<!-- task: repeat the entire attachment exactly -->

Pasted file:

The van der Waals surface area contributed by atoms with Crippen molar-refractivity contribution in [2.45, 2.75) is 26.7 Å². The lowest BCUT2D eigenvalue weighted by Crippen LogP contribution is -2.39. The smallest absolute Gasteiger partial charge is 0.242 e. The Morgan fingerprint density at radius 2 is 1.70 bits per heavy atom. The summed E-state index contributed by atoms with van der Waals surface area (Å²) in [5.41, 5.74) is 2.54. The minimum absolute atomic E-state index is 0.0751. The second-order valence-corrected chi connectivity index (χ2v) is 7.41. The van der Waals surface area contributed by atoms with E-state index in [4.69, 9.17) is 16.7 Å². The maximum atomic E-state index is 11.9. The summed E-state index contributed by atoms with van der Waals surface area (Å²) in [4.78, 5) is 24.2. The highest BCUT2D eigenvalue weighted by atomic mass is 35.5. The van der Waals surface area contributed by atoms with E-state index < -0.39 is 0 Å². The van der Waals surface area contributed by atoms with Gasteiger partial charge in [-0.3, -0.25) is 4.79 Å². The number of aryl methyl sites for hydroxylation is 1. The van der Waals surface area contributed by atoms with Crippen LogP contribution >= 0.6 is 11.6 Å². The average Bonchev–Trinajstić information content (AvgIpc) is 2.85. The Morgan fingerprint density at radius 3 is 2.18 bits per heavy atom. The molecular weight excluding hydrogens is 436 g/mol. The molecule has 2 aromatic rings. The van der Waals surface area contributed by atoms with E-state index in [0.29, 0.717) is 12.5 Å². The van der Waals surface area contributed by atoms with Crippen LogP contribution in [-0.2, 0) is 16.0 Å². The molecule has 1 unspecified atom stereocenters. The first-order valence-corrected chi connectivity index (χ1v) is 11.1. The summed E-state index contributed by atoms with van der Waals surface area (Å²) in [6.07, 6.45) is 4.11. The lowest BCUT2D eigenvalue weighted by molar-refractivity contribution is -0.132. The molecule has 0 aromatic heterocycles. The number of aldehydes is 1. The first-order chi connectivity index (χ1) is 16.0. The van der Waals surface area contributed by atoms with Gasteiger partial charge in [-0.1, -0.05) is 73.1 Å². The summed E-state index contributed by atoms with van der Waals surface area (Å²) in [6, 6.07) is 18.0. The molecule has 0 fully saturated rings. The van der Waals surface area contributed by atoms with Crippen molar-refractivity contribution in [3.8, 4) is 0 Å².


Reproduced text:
The van der Waals surface area contributed by atoms with Crippen molar-refractivity contribution in [2.45, 2.75) is 26.7 Å². The lowest BCUT2D eigenvalue weighted by Crippen LogP contribution is -2.39. The smallest absolute Gasteiger partial charge is 0.242 e. The Morgan fingerprint density at radius 2 is 1.70 bits per heavy atom. The summed E-state index contributed by atoms with van der Waals surface area (Å²) in [5.41, 5.74) is 2.54. The minimum absolute atomic E-state index is 0.0751. The second-order valence-corrected chi connectivity index (χ2v) is 7.41. The van der Waals surface area contributed by atoms with E-state index in [4.69, 9.17) is 16.7 Å². The maximum atomic E-state index is 11.9. The summed E-state index contributed by atoms with van der Waals surface area (Å²) in [4.78, 5) is 24.2. The highest BCUT2D eigenvalue weighted by atomic mass is 35.5. The van der Waals surface area contributed by atoms with E-state index < -0.39 is 0 Å². The van der Waals surface area contributed by atoms with Gasteiger partial charge in [-0.3, -0.25) is 4.79 Å². The number of aryl methyl sites for hydroxylation is 1. The van der Waals surface area contributed by atoms with Crippen LogP contribution >= 0.6 is 11.6 Å². The average Bonchev–Trinajstić information content (AvgIpc) is 2.85. The Morgan fingerprint density at radius 3 is 2.18 bits per heavy atom. The molecular weight excluding hydrogens is 436 g/mol. The molecule has 2 aromatic rings. The van der Waals surface area contributed by atoms with E-state index in [0.29, 0.717) is 12.5 Å². The van der Waals surface area contributed by atoms with Crippen LogP contribution in [-0.2, 0) is 16.0 Å². The molecule has 1 unspecified atom stereocenters. The first-order valence-corrected chi connectivity index (χ1v) is 11.1. The summed E-state index contributed by atoms with van der Waals surface area (Å²) in [6.07, 6.45) is 4.11. The lowest BCUT2D eigenvalue weighted by molar-refractivity contribution is -0.132. The molecule has 0 aromatic heterocycles. The number of aldehydes is 1. The first-order chi connectivity index (χ1) is 16.0. The van der Waals surface area contributed by atoms with Gasteiger partial charge in [-0.1, -0.05) is 73.1 Å². The summed E-state index contributed by atoms with van der Waals surface area (Å²) in [6, 6.07) is 18.0. The molecule has 0 fully saturated rings. The van der Waals surface area contributed by atoms with Crippen molar-refractivity contribution in [3.8, 4) is 0 Å².